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Gendered return mobilities to Afghanistan from 2001 to 2021

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Time: 2.00pm - 3.30pm
Price: free

Gendered return mobilities to Afghanistan from 2001 to 2021

All are welcome to this event, which is running as part of the Criminology, Politics and Sociology Seminar Series 2022-23.

All seminars will be run entirely online through MS Teams. Click here to register via Teams and join the call on the day.

About the speaker
Dr Janroj Yilmaz Keles is Senior Research Fellow in Politics at Middlesex University Business and Law School, researching on peace and conflict, gender, political violence, migration, (digital) social movements, and political communication. Keles has extensive experience of international education. He studied in Turkey, German and United Kingdom and received his PhD in Sociology and Communications from Brunel University, London.

Keles is one of the co-investigators of GCRF HUB – Gender, Justice and Security and has published several co-authored and single-authored articles in peer-reviewed journals including Political Geography, Industrial Law Journal, Journal of Ethnic and Migration Studies, Antipode, International Journal of Entrepreneurial Behavior & Research, The Sociological Review, Work, Employment and Society, Journal of Immigrant & Refugee Studies, Diversity and Inclusion: An International Journal, Societies, Middle East Journal of Culture & Communication, Urban Studies, among others. His monograph Media, Conflict and Diaspora (I.B. Tauris, 2015), was well received by the academic community. He also served as an editor of the British Sociological Association's journal Work, Employment and Society from 2018 to 2022.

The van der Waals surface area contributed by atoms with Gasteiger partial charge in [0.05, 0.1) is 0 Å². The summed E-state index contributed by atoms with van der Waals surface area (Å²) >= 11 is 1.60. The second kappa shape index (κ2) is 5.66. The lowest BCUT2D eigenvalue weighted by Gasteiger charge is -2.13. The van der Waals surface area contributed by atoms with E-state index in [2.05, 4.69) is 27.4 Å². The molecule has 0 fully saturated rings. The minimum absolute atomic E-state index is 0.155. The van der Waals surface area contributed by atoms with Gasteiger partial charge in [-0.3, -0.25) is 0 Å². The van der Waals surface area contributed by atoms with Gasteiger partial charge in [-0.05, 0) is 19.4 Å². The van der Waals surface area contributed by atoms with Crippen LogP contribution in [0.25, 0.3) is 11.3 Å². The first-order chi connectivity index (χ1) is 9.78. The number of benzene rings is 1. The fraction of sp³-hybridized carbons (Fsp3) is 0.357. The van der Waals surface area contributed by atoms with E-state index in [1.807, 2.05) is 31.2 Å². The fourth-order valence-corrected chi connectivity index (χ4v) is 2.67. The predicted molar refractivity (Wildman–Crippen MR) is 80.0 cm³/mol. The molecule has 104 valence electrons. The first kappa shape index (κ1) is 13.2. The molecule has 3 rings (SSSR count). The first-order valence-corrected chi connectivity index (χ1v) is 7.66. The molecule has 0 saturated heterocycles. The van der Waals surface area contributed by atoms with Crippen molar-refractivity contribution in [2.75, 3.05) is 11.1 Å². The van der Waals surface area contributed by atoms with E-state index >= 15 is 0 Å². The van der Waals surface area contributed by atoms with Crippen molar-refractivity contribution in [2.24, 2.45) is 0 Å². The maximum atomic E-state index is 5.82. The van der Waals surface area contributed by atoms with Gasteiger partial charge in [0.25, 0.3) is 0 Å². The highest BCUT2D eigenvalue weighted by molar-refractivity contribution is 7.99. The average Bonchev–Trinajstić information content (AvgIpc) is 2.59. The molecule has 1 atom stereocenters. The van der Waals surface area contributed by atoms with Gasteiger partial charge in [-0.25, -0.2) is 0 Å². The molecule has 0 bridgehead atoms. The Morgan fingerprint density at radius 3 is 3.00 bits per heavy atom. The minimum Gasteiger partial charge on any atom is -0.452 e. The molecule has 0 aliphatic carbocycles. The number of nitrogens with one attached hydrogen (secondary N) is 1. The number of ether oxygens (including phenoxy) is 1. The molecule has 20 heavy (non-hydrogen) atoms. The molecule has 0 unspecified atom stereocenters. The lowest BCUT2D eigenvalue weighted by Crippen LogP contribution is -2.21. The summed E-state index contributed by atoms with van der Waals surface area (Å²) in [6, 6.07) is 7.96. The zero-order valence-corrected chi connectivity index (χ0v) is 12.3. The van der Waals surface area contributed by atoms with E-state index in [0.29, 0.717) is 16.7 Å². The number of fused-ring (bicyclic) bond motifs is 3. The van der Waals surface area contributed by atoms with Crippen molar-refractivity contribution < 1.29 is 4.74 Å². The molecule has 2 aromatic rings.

Global economic restructuring, conflict and climate change triggered unprecedented internal and cross-border mobility of men and women. While there has been an assumption in media and political discourses that migrants and refugees intend to stay in the countries to which they go, recent years have seen increasing transnational mobilities and return migration because of the rapid development of transport and communication technologies, the relative improvement of political and economic situations in migrants' homeland, as well as anti-migrant and refugee hostility and the exclusion of incoming people from the labour market in receiving countries (Keles 2019).

Moreover, displaced people from the neighbouring countries are also returning to their conflict-fragile country of origin for various reasons. In addition, the second generation of migrants become a part of return mobilities for a sense of belonging to their ethnic, cultural and parental roots. In this context, the phenomenon of ‘return' mobilities, particularly gendered return mobilities, is not only a component of the sociology of migration, gender studies and international law but is also an emerging issue of economic and political importance in many conflicted and post-conflict countries and regions for those who would seek to understand and develop policy and programme responses.

Drawing on research conducted in Afghanistan in 2021 before the collapse of the elected Afghan government and seizure of power by the Taliban, this presentation will focus on the gendered return mobilities to Afghanistan from 2001 and 2021, including their motivations for return, employment, education, economic and political activities as well as experiences of gendered return migration."

For further information about this event:

Contact: Dr Dogus Simsek, Senior Lecturer in Criminology and Sociology